How to Choose a Camcorder for Your Marketing Video
Shopping for a camcorder to shoot your marketing video can be a dizzying experience. You can find dozens of models with various features, and the most baffling part is their extensive price range — you may find one camcorder priced at $200 while a similar-looking model retails for $1,200, for example.
As it turns out, performance and features account for the price difference. Consider these price differentiators for camcorders:
Lens: The lens is the most important part of any camera because that’s how light finds its way to the sensors inside and are then converted to pictures. Lower-priced cameras have simpler, cheaper (often plastic) lenses with an automatic focus that provides a basic, slightly flat picture. Higher-end cameras have lenses (often made of high-quality optical-grade glass) with a longer focal length, manual focus, and, in some models, interchangeability with other lenses.
Sensor: The biggest differentiator in camera quality and price, the sensor handles light sensitivity, allowing you to shoot great-looking images at any light level and to control the vividness of colors. It’s the quality of the sensor, rather than its size, that makes the difference.
Optical zoom: Optical zoom refers to the physical zooming that takes place through the camera lens, whereas digital zoom refers to the process where one part of the camera image is enlarged, often leading to a blurry shaky mess. Optical zoom is what you’re looking for, and higher zooming power requires a more expensive camera.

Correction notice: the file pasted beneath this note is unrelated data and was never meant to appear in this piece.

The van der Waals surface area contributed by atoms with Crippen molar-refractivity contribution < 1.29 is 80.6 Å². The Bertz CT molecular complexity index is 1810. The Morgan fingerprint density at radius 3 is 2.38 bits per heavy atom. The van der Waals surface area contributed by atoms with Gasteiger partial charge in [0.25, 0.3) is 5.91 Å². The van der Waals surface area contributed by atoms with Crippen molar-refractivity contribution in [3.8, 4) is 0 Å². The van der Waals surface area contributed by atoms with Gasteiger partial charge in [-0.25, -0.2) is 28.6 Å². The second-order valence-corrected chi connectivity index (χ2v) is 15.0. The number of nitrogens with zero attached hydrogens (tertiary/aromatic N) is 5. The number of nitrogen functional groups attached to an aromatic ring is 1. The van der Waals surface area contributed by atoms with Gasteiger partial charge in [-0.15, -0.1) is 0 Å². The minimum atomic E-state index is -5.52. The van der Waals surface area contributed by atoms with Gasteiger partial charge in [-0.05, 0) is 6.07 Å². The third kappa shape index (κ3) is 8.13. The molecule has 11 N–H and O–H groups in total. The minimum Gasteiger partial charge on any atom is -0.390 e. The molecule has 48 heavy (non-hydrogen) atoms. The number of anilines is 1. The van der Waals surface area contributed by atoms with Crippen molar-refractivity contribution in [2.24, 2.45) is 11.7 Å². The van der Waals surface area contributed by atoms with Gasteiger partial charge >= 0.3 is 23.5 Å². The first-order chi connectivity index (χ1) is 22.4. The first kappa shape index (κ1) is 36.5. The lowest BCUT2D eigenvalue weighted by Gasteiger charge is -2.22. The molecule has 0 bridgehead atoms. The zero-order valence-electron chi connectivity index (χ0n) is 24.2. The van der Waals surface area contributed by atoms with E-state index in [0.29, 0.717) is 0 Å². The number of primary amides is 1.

Image stabilization: This function decreases the amount of shake that takes place when you hold the camera in your hand. It’s offered as either optical image stabilization, in which the lens itself physically adjusts itself to correct shake, or as digital image stabilization, where the camera sensor digitally corrects the shaky image.
Audio option: Does your camera have a microphone jack out and a head jack in for monitoring sound with headphones? Allowing an external microphone to plug in vastly increases audio quality. Basic-quality cameras have 1/4-inch RCA jacks, whereas certain high-end models feature XLR plug-ins, for professional-level microphones.
Manual exposure control: Though you may not be ready to use exposure creatively, higher-end cameras give you some control over the amount of light that enters the lens.
The more control you have over the picture and sound quality of a video camera, the higher (generally) its price tag. The good news about camcorders is that most of them produce excellent HD video. You can spend from $300 to $500 on an high-quality camera, but for $500 to $800, you can buy a first-class camera that gives you a degree of creative control over your images.
Beyond the $800 amount, you begin to move into the territory of prosumer cameras, featuring a cross of professional-grade and consumer features, range in price from about $1,000 to $5,000. This type of camera has a wealth of manual controls and advanced sensors to justify its price tag. It’s quite an expensive toy, but the beautiful images it produces are tough to beat with a lower-end camera.
Stick with a major brand name when you buy a camcorder for your marketing videos. Canon, Panasonic, and Sony — the top makers — offer the best features for decent prices.